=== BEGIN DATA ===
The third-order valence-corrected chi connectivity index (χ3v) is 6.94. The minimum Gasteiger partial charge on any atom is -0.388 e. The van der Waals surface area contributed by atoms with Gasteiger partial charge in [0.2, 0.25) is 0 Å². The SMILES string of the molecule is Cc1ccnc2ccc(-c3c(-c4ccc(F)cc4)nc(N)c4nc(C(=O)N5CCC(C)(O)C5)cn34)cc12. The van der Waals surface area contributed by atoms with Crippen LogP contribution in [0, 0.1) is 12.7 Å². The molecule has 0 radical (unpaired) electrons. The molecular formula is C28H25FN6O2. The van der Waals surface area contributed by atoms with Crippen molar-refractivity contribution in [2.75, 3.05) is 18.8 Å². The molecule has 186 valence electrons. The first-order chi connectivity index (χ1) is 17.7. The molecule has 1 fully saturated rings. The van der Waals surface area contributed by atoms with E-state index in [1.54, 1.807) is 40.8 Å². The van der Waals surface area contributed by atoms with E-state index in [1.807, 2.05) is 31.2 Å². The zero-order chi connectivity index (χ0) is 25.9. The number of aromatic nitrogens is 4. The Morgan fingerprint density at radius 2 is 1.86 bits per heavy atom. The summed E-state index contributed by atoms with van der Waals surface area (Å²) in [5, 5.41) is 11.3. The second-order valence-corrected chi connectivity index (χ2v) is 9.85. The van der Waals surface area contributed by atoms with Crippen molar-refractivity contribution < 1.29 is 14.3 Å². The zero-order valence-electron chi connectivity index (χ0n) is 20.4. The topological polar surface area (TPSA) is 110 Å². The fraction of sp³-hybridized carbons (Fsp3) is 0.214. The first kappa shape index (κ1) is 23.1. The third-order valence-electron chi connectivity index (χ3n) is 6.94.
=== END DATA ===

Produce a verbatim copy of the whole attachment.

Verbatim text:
The third-order valence-corrected chi connectivity index (χ3v) is 6.94. The minimum Gasteiger partial charge on any atom is -0.388 e. The van der Waals surface area contributed by atoms with Gasteiger partial charge in [0.2, 0.25) is 0 Å². The SMILES string of the molecule is Cc1ccnc2ccc(-c3c(-c4ccc(F)cc4)nc(N)c4nc(C(=O)N5CCC(C)(O)C5)cn34)cc12. The van der Waals surface area contributed by atoms with Crippen LogP contribution in [0, 0.1) is 12.7 Å². The molecule has 0 radical (unpaired) electrons. The molecular formula is C28H25FN6O2. The van der Waals surface area contributed by atoms with Crippen molar-refractivity contribution in [2.75, 3.05) is 18.8 Å². The molecule has 186 valence electrons. The first-order chi connectivity index (χ1) is 17.7. The molecule has 1 fully saturated rings. The van der Waals surface area contributed by atoms with E-state index in [1.54, 1.807) is 40.8 Å². The van der Waals surface area contributed by atoms with E-state index in [1.807, 2.05) is 31.2 Å². The zero-order chi connectivity index (χ0) is 25.9. The number of aromatic nitrogens is 4. The Morgan fingerprint density at radius 2 is 1.86 bits per heavy atom. The summed E-state index contributed by atoms with van der Waals surface area (Å²) in [5, 5.41) is 11.3. The second-order valence-corrected chi connectivity index (χ2v) is 9.85. The van der Waals surface area contributed by atoms with Crippen molar-refractivity contribution < 1.29 is 14.3 Å². The zero-order valence-electron chi connectivity index (χ0n) is 20.4. The topological polar surface area (TPSA) is 110 Å². The fraction of sp³-hybridized carbons (Fsp3) is 0.214. The first kappa shape index (κ1) is 23.1. The third-order valence-electron chi connectivity index (χ3n) is 6.94.